Adolescent Substance Abuse: Progressive Treatment (ADAPT)

This study is ongoing, but not recruiting participants.
Sponsor:
Information provided by (Responsible Party):
Oregon Research Institute
ClinicalTrials.gov Identifier:
NCT00680576
First received: May 16, 2008
Last updated: February 11, 2014
Last verified: February 2014

May 16, 2008
February 11, 2014
March 2008
June 2014   (final data collection date for primary outcome measure)
Urine drug screens [ Time Frame: Pretx, 6, 14 and 22 weeks, 3 and 6 months after initial treatment session ] [ Designated as safety issue: No ]
Same as current
Complete list of historical versions of study NCT00680576 on ClinicalTrials.gov Archive Site
Not Provided
Not Provided
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Adolescent Substance Abuse: Progressive Treatment
Not Provided

The purpose of this study is to find out more about how to provide effective further treatment for adolescents who have received six weeks of group therapy for substance-use problems and continue to use drugs. Treatments used in the study include a group therapy (MET/CBT), an individual therapy (CBT), and a family therapy (FFT). The study will look at whether abstinence or a very low level of use is a better guide for deciding whether further treatment is needed, how well different combinations of treatment work to reduce substance use, and whether it is possible to predict in advance which adolescents will respond best to which types of treatment. Study investigators expect that a treatment strategy using what is learned about these issues in the first half of the project to develop an "adaptive" treatment model will work better than a "fixed" treatment to reduce adolescent substance use.

Not Provided
Interventional
Phase 1
Allocation: Randomized
Endpoint Classification: Efficacy Study
Intervention Model: Factorial Assignment
Masking: Open Label
Primary Purpose: Treatment
Substance Abuse
  • Behavioral: CBT, Cognitive Behavioral Therapy
    Eight weekly sessions of individual Cognitive Behavioral Therapy, to develop skills enabling adolescents stop or reduce their drug use.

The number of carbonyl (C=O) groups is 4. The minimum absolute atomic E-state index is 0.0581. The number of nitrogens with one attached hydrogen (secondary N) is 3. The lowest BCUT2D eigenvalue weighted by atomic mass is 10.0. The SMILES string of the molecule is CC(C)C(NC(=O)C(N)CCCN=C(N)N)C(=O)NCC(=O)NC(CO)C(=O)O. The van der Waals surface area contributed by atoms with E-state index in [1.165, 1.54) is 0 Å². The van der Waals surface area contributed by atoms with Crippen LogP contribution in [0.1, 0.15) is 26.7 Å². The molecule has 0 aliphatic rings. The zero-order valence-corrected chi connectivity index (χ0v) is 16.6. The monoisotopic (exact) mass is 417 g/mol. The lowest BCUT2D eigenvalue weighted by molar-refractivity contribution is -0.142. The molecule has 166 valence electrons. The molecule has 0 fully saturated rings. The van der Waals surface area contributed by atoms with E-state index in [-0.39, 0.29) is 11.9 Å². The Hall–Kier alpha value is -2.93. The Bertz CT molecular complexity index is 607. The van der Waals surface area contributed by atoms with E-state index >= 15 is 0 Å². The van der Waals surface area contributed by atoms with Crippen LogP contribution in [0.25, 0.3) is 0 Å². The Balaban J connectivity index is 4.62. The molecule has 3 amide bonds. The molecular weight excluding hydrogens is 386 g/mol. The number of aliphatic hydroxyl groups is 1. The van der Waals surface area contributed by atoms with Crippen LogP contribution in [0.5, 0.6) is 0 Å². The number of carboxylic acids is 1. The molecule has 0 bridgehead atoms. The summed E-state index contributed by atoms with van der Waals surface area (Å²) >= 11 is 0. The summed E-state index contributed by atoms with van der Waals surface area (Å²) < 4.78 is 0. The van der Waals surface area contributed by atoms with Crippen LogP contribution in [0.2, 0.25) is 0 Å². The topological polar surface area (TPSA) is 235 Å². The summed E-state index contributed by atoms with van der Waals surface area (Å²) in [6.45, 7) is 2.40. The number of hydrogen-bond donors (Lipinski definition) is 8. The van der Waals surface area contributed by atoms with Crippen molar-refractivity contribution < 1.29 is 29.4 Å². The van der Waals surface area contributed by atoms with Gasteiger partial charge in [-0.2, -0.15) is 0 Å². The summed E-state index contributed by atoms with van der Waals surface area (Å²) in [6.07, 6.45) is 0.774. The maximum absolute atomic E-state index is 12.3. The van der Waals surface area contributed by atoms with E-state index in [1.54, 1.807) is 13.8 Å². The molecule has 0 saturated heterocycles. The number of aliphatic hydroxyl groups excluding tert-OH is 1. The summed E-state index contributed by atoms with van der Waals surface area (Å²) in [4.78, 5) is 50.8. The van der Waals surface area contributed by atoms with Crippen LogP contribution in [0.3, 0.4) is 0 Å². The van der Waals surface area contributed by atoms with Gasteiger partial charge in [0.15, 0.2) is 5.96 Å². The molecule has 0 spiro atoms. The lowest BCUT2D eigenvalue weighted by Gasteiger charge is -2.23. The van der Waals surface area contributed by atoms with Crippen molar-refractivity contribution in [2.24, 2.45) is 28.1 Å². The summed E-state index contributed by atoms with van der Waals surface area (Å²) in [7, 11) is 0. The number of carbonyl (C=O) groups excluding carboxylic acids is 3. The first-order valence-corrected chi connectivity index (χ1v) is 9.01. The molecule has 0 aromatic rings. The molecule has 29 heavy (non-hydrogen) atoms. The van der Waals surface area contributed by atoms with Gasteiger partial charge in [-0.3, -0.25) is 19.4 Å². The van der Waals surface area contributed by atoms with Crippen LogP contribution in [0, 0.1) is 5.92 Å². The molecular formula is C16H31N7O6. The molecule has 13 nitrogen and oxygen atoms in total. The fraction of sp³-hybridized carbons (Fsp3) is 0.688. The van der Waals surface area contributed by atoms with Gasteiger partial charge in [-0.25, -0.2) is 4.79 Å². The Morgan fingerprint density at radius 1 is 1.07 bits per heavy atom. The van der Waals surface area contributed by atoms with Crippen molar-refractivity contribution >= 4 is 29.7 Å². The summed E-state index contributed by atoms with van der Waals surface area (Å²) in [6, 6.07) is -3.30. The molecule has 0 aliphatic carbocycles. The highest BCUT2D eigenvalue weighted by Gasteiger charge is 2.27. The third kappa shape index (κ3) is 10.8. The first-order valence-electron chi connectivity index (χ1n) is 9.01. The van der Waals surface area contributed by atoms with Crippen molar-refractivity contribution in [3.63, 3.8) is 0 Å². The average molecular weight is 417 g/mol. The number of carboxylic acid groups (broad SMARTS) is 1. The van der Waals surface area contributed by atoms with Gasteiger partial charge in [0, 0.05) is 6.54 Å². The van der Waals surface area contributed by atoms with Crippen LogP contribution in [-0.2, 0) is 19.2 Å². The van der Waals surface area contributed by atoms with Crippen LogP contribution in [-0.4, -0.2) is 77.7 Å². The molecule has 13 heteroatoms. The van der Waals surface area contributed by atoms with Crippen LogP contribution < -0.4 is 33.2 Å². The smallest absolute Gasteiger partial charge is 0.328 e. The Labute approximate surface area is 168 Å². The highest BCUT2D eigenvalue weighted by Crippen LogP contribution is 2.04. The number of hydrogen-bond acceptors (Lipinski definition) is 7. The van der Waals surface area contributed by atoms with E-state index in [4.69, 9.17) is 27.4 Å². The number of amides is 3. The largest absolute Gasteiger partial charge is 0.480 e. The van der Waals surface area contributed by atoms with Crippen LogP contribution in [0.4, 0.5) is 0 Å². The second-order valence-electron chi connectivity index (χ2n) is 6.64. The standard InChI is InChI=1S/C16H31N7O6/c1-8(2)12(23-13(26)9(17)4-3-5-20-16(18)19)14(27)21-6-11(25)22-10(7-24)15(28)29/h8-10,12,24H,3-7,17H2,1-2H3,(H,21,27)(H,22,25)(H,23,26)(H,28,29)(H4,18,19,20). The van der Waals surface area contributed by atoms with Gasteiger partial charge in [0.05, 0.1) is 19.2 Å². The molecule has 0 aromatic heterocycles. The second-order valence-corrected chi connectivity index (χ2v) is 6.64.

• Behavioral: FFT, Family Functional Therapy
    Eight weekly sessions of Functional Family Therapy designed to strengthen family relationships and build skills to help the adolescent stop or reduce his/her drug use.
  • Active Comparator: 1
    Eight weeks of individual CBT for adolescents who have completed six weeks of group therapy and continue to use drugs.
    Intervention: Behavioral: CBT, Cognitive Behavioral Therapy
  • Active Comparator: 2
    Eight weeks of FFT for adolescents who have received six weeks of group therapy and continue to use drugs.
    Intervention: Behavioral: FFT, Family Functional Therapy
Not Provided

*   Includes publications given by the data provider as well as publications identified by ClinicalTrials.gov Identifier (NCT Number) in Medline.
 
Active, not recruiting
140
June 2014
June 2014   (final data collection date for primary outcome measure)

Inclusion Criteria:

  1. 13 to 18 years if age
  2. Meet DSM-IV (APA, 1994) diagnostic criteria for substance abuse or dependence
  3. Live in the Albuquerque metropolitan area or surrounding communities
  4. Sufficient residential stability to permit probable contact at follow-up (e.g., not homeless at time of intake).

Exclusion Criteria:

  1. There is evidence of psychotic or organic state of sufficient severity to interfere with the understanding of study instruments and procedures
  2. The adolescent is deemed dangerous to self or others during evaluation
  3. Services other than outpatient treatment are required for the adolescent (e.g., inpatient, detoxification)
  4. Marijuana use is reported as being less than 13% of days in the previous 90 days.
Both
13 Years to 18 Years
Yes
Contact information is only displayed when the study is recruiting subjects
United States
 
NCT00680576
DA023568, R01DA023568
No
Oregon Research Institute
Oregon Research Institute
Not Provided
Principal Investigator: Holly B Waldron, Ph.D. Oregon Research Institute Center for Family and Adolescent Research (ORI/CFAR)
Oregon Research Institute
February 2014

ICMJE     Data element required by the International Committee of Medical Journal Editors and the World Health Organization ICTRP